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Pakistan’s economy in most difficult position in 70 years

Pakistan's economy

Islamabad, (Business News Report)|| Pakistan’s economy is going through the most difficult times in 70 years, causing citizens to suffer from a huge shortage of basic commodities and power outages.

Pakistan’s economy is suffering from a financial collapse, as the country was affected by the high costs of importing fuel and goods following the Russian invasion of Ukraine, at the end of last February.

Energy costs in Pakistan doubled, and gas and coal prices reached record levels due to the repercussions of the Russian-Ukrainian war.

Energy costs in the country of 220 million people more than doubled to $15 billion in the nine months to February, compounded by the country’s inability to spend more on additional shipments.

About 3,500 megawatts of electricity was lost due to a lack of fuel on April 13, according to a tweet on the Twitter site of Miftah Ismail, who was chosen by the new Prime Minister, Shahbaz Sharif, as Minister of Finance.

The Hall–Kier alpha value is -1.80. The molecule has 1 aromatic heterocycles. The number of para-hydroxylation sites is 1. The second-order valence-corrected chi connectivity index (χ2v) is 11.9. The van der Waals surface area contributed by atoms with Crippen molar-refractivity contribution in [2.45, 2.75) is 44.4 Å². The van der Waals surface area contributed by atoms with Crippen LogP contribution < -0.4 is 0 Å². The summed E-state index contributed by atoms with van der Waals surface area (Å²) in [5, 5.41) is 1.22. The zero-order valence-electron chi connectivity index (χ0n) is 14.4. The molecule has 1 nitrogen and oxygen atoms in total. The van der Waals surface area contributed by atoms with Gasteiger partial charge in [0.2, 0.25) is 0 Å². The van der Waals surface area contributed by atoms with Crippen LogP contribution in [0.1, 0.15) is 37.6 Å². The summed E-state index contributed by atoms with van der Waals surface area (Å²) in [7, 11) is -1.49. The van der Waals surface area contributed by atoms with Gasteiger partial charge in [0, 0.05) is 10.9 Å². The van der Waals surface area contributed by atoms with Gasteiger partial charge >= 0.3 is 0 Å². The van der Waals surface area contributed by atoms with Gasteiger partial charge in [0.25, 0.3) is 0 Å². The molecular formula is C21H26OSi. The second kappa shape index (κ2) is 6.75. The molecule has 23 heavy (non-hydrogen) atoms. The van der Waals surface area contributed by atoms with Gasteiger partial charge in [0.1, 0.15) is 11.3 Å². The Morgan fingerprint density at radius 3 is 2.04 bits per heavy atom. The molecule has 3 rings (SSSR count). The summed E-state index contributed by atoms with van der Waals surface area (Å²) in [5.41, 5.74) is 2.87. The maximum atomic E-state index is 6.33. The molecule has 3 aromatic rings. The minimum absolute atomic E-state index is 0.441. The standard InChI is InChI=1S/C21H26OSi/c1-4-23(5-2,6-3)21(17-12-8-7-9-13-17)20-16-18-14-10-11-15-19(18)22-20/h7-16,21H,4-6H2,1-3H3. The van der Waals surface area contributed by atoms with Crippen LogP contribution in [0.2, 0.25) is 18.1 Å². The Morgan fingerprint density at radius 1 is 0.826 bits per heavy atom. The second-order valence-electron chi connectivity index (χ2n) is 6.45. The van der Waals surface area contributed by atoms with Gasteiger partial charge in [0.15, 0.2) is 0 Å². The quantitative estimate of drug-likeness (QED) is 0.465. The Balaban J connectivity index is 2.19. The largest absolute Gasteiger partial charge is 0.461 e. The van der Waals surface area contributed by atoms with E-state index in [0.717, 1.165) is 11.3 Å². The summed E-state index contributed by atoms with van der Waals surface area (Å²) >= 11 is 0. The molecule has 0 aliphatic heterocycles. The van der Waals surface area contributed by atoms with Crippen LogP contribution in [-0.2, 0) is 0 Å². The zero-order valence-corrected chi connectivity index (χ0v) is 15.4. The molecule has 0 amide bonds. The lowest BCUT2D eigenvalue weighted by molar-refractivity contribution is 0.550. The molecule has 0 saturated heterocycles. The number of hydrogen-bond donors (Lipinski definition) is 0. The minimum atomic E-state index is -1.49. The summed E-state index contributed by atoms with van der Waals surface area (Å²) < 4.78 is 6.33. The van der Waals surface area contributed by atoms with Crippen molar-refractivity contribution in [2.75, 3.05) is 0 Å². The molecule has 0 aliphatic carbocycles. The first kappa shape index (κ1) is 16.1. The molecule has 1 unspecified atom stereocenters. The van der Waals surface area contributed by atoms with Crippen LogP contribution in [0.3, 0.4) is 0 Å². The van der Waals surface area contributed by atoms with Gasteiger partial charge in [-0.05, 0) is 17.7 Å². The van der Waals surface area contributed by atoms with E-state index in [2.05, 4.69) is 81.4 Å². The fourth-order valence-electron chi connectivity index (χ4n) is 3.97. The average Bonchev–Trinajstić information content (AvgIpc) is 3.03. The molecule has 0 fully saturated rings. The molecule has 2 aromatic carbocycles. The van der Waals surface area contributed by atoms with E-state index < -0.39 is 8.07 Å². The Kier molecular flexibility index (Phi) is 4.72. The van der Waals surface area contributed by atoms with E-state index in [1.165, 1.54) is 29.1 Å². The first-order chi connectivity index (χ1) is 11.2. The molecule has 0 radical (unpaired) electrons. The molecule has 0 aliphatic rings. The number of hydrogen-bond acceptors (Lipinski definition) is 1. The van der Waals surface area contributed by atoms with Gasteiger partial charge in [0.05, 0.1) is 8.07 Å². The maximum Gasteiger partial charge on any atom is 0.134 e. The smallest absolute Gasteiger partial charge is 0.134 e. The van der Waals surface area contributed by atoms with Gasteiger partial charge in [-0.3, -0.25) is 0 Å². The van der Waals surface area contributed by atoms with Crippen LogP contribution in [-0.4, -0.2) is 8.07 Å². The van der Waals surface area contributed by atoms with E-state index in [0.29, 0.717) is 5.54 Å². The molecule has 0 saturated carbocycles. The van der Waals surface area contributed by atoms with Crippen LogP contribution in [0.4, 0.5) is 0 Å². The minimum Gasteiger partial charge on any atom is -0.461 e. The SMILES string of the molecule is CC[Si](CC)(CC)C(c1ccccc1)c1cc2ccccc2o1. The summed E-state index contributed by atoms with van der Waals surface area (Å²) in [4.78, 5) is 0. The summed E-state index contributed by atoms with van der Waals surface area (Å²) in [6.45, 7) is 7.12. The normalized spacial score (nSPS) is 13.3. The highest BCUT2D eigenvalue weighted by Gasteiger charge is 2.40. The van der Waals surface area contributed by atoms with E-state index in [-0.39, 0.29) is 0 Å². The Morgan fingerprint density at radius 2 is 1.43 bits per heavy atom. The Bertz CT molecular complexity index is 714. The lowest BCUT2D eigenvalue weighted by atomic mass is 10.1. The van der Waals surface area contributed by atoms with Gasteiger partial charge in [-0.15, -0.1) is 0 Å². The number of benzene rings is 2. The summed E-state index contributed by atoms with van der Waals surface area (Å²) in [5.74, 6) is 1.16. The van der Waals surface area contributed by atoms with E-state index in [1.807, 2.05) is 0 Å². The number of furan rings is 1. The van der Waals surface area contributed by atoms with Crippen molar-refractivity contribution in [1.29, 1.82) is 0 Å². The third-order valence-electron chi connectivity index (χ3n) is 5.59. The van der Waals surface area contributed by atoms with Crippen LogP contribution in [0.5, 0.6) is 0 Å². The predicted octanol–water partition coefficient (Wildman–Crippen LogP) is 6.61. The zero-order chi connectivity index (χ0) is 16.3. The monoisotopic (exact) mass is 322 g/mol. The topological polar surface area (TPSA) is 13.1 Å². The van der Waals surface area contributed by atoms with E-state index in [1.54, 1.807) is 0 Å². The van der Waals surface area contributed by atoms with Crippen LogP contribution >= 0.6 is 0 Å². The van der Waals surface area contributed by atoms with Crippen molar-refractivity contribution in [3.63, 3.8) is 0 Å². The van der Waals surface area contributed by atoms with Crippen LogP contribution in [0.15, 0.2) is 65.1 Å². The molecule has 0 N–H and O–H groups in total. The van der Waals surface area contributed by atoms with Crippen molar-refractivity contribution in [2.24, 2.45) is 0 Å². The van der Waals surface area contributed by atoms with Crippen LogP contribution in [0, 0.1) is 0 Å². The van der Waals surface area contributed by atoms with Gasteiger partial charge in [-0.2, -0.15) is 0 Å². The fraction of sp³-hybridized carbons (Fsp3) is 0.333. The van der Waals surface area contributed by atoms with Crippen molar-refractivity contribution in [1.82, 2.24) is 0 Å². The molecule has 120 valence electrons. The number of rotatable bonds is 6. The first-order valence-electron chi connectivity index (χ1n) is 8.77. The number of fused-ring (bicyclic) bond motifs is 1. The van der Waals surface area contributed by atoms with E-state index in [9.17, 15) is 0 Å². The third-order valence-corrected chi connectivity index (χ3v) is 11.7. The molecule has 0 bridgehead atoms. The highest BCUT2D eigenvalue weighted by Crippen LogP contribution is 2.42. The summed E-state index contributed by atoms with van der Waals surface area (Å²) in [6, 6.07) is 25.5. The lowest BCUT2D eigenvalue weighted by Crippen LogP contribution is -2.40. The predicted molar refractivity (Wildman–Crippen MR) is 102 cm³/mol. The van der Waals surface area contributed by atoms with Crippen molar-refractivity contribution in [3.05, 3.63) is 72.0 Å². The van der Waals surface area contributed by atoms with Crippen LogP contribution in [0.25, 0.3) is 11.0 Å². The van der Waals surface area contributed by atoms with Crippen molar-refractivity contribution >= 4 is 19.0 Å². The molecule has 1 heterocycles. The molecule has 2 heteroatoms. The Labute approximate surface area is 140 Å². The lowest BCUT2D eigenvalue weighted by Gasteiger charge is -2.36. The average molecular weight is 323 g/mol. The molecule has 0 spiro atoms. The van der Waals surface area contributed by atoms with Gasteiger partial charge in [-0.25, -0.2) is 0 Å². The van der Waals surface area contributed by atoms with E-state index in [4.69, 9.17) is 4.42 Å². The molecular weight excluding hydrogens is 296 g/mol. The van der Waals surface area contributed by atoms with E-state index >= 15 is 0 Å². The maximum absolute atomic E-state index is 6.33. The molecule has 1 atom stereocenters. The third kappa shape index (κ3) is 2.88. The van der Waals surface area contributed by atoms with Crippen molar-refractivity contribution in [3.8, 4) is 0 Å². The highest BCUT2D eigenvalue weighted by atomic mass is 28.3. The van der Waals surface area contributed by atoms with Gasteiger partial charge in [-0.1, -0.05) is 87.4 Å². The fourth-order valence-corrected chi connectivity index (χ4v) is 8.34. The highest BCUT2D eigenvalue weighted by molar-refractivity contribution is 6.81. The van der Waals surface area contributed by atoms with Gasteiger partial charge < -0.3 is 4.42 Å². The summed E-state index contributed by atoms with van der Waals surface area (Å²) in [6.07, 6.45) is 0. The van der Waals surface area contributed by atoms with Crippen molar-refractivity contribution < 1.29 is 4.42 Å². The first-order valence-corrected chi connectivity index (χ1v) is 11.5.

The electricity crisis is complicating the already difficult economic challenge for Sharif, who has not yet appointed an energy minister, following the ouster of former leader Imran Khan, by a vote of no confidence in him earlier this April.

Besides record-high energy prices, Pakistan’s long-term LNG suppliers have canceled many scheduled shipments over the past few months, further slashing supplies.

The country issued a tender, last Sunday, to buy six shipments of liquefied natural gas from the spot market, but its full award could cost the government hundreds of millions of dollars.

In addition to external factors, the new Pakistani government fears a violent reaction from the citizens in the event of an increase in energy prices, and a further deterioration of the Pakistani economy, but this step, in turn, portends a stumble in negotiations to obtain a loan from the International Monetary Fund worth $6 billion.

Former Prime Minister Imran Khan announced a cut in fuel and electricity prices in February, despite rising global prices, in a bid to restore popular support. So the new government kept fuel prices unchanged.

The Ministry of Finance said in a statement, early this week, that the Sherif administration kept gasoline prices at 149.86 rupees per liter ($0.8), and diesel at 144.15 rupees per liter ($0.78).


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